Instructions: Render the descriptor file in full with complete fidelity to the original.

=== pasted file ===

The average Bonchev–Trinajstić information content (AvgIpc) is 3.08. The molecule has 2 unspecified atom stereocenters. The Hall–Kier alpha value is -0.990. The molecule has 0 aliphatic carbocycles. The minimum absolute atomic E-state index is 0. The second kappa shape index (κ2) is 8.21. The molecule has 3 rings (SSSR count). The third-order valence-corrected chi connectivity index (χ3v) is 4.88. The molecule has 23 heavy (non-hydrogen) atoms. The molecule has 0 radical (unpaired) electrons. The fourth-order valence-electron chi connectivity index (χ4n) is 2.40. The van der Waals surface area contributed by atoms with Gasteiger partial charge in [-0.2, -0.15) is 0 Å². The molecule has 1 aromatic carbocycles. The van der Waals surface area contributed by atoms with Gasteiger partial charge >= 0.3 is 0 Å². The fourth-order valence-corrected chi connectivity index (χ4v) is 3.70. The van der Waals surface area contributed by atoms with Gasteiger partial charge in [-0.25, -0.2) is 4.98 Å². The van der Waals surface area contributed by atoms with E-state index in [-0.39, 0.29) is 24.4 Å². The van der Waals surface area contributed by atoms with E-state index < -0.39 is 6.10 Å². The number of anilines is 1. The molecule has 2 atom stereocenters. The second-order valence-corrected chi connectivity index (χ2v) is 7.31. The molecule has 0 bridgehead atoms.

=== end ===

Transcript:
The average Bonchev–Trinajstić information content (AvgIpc) is 3.08. The molecule has 2 unspecified atom stereocenters. The Hall–Kier alpha value is -0.990. The molecule has 0 aliphatic carbocycles. The minimum absolute atomic E-state index is 0. The second kappa shape index (κ2) is 8.21. The molecule has 3 rings (SSSR count). The third-order valence-corrected chi connectivity index (χ3v) is 4.88. The molecule has 23 heavy (non-hydrogen) atoms. The molecule has 0 radical (unpaired) electrons. The fourth-order valence-electron chi connectivity index (χ4n) is 2.40. The van der Waals surface area contributed by atoms with Gasteiger partial charge in [-0.2, -0.15) is 0 Å². The molecule has 1 aromatic carbocycles. The van der Waals surface area contributed by atoms with Gasteiger partial charge >= 0.3 is 0 Å². The fourth-order valence-corrected chi connectivity index (χ4v) is 3.70. The van der Waals surface area contributed by atoms with Gasteiger partial charge in [-0.25, -0.2) is 4.98 Å². The van der Waals surface area contributed by atoms with E-state index in [-0.39, 0.29) is 24.4 Å². The van der Waals surface area contributed by atoms with E-state index < -0.39 is 6.10 Å². The number of anilines is 1. The molecule has 2 atom stereocenters. The second-order valence-corrected chi connectivity index (χ2v) is 7.31. The molecule has 0 bridgehead atoms.